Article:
Yunchan Lim’s Chopin isn’t as good as his Liszt or Rach

Grade: B- In 2022 the South Korean pianist Yunchan Lim became, at 18, the youngest winner of the Van Cliburn competition, displaying a virtuosity that stunned the judges. You could see conductor Marin Alsop’s astonishment as he bounded through the finale of Rach 3, combining accuracy and swirling fantasy at daredevil speed. It’s been viewed nearly 15 million times on YouTube. In truth, though, he’d have had to screw up badly not to win, because he’d already dispatched Liszt’s fiendish Transcendental Études with perfect articulation and mercurial wit; in places he out-dazzled even the current master of this repertoire, Daniil Trifonov. Decca snapped him up and here’s his first studio

The greatest female composer you’ve never heard of

One of the most intriguing piano concertos of the late 19th century is unknown to the public – and no wonder: so far as I can work out, it has only been recorded once, on a speciality label devoted to neglected French repertoire. As I write this, there are only 11 copies available from Amazon and I recommend that you grab one quickly, because the Second Piano Concerto of Marie Jaëll (1846-1925) demands repeated listening. If you want proof women of the era could move beyond well-carpentered clichés, listen to Marie Jaëll The concerto’s harmonic language is superficially conventional: sweeping tunes decorated by arm-swinging arpeggios. But the melodies are lopsided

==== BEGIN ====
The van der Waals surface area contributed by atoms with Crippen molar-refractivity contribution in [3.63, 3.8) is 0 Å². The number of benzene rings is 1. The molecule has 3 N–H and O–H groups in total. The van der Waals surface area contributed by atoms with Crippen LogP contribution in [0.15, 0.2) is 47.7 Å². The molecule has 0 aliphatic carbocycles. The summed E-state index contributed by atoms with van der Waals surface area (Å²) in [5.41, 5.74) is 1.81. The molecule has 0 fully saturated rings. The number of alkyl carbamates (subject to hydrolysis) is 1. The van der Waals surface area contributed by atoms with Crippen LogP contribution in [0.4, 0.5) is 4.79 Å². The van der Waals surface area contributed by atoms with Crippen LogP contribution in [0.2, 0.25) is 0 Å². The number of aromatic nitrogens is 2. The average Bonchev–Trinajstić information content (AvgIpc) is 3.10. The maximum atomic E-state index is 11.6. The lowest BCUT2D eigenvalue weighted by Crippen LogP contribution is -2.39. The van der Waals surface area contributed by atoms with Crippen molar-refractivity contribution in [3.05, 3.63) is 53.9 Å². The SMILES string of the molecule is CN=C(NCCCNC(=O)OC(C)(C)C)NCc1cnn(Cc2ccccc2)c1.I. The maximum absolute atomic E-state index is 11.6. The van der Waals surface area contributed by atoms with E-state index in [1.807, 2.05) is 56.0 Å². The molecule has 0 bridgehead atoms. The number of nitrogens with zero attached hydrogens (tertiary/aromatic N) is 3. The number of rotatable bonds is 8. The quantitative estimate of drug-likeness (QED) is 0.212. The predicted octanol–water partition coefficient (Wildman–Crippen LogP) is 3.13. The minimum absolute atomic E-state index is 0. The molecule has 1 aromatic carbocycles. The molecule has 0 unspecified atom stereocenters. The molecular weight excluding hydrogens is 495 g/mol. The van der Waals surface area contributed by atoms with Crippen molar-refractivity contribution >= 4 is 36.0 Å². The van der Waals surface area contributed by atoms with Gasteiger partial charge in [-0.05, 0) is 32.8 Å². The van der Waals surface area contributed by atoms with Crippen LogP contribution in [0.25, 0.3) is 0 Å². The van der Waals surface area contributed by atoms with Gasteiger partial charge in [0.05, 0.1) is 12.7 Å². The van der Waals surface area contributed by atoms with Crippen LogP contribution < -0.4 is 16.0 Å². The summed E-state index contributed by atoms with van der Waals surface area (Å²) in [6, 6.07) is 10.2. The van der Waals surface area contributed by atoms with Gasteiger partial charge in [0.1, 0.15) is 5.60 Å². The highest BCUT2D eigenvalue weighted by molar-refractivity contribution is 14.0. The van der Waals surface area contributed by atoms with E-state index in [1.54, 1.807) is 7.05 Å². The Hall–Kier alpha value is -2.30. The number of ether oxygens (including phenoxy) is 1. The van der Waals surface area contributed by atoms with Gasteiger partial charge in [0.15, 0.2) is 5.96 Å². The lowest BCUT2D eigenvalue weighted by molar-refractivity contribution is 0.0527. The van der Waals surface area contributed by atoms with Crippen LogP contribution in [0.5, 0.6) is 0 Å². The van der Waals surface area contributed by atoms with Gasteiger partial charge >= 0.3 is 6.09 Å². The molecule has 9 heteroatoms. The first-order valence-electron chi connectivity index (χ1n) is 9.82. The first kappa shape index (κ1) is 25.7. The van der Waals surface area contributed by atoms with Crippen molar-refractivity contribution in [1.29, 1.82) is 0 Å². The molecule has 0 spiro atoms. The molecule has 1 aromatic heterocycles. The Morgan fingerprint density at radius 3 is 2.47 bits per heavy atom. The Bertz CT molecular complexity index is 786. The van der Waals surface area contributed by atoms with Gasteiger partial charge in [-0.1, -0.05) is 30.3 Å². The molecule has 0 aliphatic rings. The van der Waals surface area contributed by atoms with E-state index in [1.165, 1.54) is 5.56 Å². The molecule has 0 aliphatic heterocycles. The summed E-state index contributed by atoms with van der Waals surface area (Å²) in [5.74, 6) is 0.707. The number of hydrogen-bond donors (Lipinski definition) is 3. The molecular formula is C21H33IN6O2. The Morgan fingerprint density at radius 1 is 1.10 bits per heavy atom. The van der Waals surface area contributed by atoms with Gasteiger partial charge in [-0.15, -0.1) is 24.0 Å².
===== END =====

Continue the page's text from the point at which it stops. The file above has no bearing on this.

Why has the work of Franz Liszt fallen into such neglect?

In 1875, Franz Liszt told a pupil of the kiss of consecration – the Weihekuss – that Beethoven bestowed upon him more than fifty years earlier. After watching the young Hungarian prodigy play works by Ries, Bach and Beethoven himself, he kissed Liszt on the forehead and said: ‘Go! You are one of the fortunate ones! For you will give joy and happiness to many other people.’ Liszt isn’t giving joy to many people these days. Take this year’s BBC Proms, which feature only one piece by Liszt, compared to two by Aaron Copland, four by Dora Pejacevic, and six by Samuel Taylor-Coleridge. Over the past decade, Liszt has appeared

For fans of neglected, niche and uncool music, lockdown has been a blessing

When this whole mess is over, there’ll be a shortish MA thesis — or at least a blog post — to be had from analysing classical music’s evolving response to the crisis. Already, looking back, distinct phases are emerging from the viral fog. Phase One: the Banana Bread Apocalypse — that first lockdown, when Jamie Oliver was telling us to smoosh up frozen peas and pretend it was pesto, and phonecam footage of a cellist playing Bach in the spare bedroom felt like a kind of miracle. Phase Two: orchestras working out what they could actually do while socially distanced and audienceless. Cue a spike in online performances of works

Alan Rusbridger on the joys of four-hand piano

One of the few social activities not yet prohibited under lockdown laws is four-handed piano playing. I don’t mean sitting side-by-side at one keyboard. That would risk infection and, if snitched on, the possibility of sharing a prison cell with Piers Corbyn. No, the four hands must be divided equally across two pianos, and the instruments must be end-to-end. Safely isolated in this manner — perhaps three or four metres apart — the ivories can be tickled for as long as you want. I’ve been a devoted four-hand piano player all my life — due entirely to the limitations of the two I was born with. On one keyboard I